© iStock photo Hunting is a popular past time in Andalucia
Hunting is a popular past time in Andalucia

Hunting and Shooting in Andalucia

Andalucia boasts the largest amount of hunting opportunities within the developed world and offers a great selection of all forms of hunting. It is clear why so many hunters travel to Andalucia each year to enjoy their sport and win prestigious trophies.

The History of Hunting in Andalucia

Hunting in Andalucia dates back to prehistoric times, when Neolithic man hunted for food and began cultivating land and rearing livestock. Hunting became popular in Andalucia before the Romans with the arrival of the Greeks and Phoenicians who enjoyed the privilege of hunting freely and without restrictions, with pure breed dogs, while hunting was primarily a sport. Restrictions began in 1772 with the hunting of partridge using decoys, after which there were various rules and regulations made by the Spain’s great hunting enthusiast, Carlos IV, in the 18 th century.

Andalucia´s geological evolution, dominated by glaciers gave rise to a great variety of species that have developed as completely unique to the region today. Added to this the flora and fauna is of Mediterranean as well as Atlantic origin, creating a great diversity and uniqueness of animal and plant life.

Today hunting is a sport enjoyed by many Andalucians, so much so that some species are in danger of extinction, for example the brown bear, the Iberian lynx, and the Pyrenean mountain goat that became extinct in 2000. New regional hunting laws throughout Spain are now restricting hunting activities to protect endangered species from extinction.

Animals Hunted

Spanish ibex (cabra hispánica) are a unique species in the world. They are famous in Andalucia and highly ranked in the local hunting trophies..

Deer is also abundant in Andalucia, especially in the Sierra Morena. Fallow deer (ciervo) are found in Doñana, La Almoraima and the Sierras of Cazorla and Segura. Roebucks (corzo) are found in some parts of the Sierra Morena, Serania de Ronda, as well as in the hills of Jerez and in La Almoraima.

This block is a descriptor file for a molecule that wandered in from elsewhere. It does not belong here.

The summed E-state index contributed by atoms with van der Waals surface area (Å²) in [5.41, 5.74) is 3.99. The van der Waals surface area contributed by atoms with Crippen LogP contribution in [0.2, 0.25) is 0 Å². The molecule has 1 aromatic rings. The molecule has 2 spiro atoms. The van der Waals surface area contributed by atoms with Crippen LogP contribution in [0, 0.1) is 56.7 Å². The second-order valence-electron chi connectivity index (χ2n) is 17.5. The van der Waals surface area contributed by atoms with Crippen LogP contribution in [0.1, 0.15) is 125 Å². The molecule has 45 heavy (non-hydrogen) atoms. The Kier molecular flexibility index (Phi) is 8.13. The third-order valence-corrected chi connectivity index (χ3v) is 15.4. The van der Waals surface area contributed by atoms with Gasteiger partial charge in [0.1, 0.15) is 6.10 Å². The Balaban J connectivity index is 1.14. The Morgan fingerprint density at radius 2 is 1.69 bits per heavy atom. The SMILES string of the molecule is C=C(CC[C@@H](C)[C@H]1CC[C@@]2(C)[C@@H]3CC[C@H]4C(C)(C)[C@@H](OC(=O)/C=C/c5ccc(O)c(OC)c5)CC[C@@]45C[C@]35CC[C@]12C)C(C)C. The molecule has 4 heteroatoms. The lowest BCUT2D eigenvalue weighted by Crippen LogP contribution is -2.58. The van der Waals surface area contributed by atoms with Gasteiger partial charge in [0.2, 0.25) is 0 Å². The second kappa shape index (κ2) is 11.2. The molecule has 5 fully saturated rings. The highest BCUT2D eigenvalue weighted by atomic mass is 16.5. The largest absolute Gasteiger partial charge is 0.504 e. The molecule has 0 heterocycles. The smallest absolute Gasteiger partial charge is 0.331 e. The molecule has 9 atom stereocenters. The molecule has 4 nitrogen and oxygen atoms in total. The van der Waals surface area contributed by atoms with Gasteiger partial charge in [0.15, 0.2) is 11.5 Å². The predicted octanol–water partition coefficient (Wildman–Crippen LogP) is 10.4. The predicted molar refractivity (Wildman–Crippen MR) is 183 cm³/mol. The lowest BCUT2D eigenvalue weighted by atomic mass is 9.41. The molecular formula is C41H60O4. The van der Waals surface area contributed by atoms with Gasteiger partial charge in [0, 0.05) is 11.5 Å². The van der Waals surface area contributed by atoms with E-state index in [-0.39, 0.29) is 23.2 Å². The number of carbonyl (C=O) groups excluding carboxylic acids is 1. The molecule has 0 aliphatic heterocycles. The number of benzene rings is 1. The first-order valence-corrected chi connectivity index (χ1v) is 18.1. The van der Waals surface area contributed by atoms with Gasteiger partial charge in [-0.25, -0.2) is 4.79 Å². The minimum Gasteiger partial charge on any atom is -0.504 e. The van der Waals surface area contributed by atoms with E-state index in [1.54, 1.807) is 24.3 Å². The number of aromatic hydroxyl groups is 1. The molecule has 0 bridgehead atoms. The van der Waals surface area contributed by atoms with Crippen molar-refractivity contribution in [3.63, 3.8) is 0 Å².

The wildboar (javali) is on the increase due to a lack of natural enemies in the area. Fox (zorro) and rabbit (conejo) are also plentiful as well as, to a lesser degree, hare (liebre) which is generally found in the fertile lowlands of Sevilla and Córdoba.




Birds hunted

The Spanish red-leg partridge is the most popularly hunted bird. Also plentiful are turtledoves, wood pigeons, quails, pheasants, thrushes and starlings, all of which are hunted to eat, in addition to water species, such as various species of ducks and snipes.

Hunting methods

Hunts take the form of beats that require a lot of initial preparation. Hunters wait for the moment when the dogs are set loose and will aim at any game they see, while taking care that it is of the legally permitted size and age.

Stalking and watching are quite different from the classic hunt technique. The hunter is alone, hiding and waiting for the animal to pass nearby in search of water or food. Turtledoves, wood pigeons and thrushes are stalked by hiding in places where they can be seen flying over and decoys are often used to entice the birds to a hunting area. Another method of stalking practiced in Andalucia is using the aid of various species of eagle (cetrería). The hunter either carries the eagle on the fist while stalking and allows the eagle to fly after rabbits or mice, or allows the eagle to watch from a tree before swooping on the prey.

Lancing from horseback is an old method used on flat, open land like that of the Coto de Doñana. The rider gallops alongside a boar, and then lances it with an arrow. Much skill and dexterity are needed to accomplish this method of hunting.

Clay Pigeon Shooting

For those who want to enjoy the thrill of shooting, but don't want to kill, clay pigeon shooting is an enjoyable option, where participants attempt to shoot at and break clay disks flung into the air at high speed from 8 angles within the range of a semi-circle.

Bringing your gun to Spain

Bringing a shotgun to Spain from abroad is permitted, provided you obtain an international permit extension to your existing shotgun certificate, which can be obtained through your issuing police authority. The permit takes the form of an arms license, type E and can be obtained if the applicant :

  • Has no criminal record
  • Does a sport needing a shotgun
  • Passes a psychophysical and theory test proving knowledge of the arms and current regulations.
  • Passes the practical arms handling test

It is advisable to contact airlines and customs offices prior to trying to cross borders with your shotgun for current details of necessary paperwork.

Where to hunt

Hunts are generally organised on private estates or run by a hunting club. Other organizations arranging hunting are local town council hunting groups, intensive hunting grounds, controlled reserves and national hunting reserves.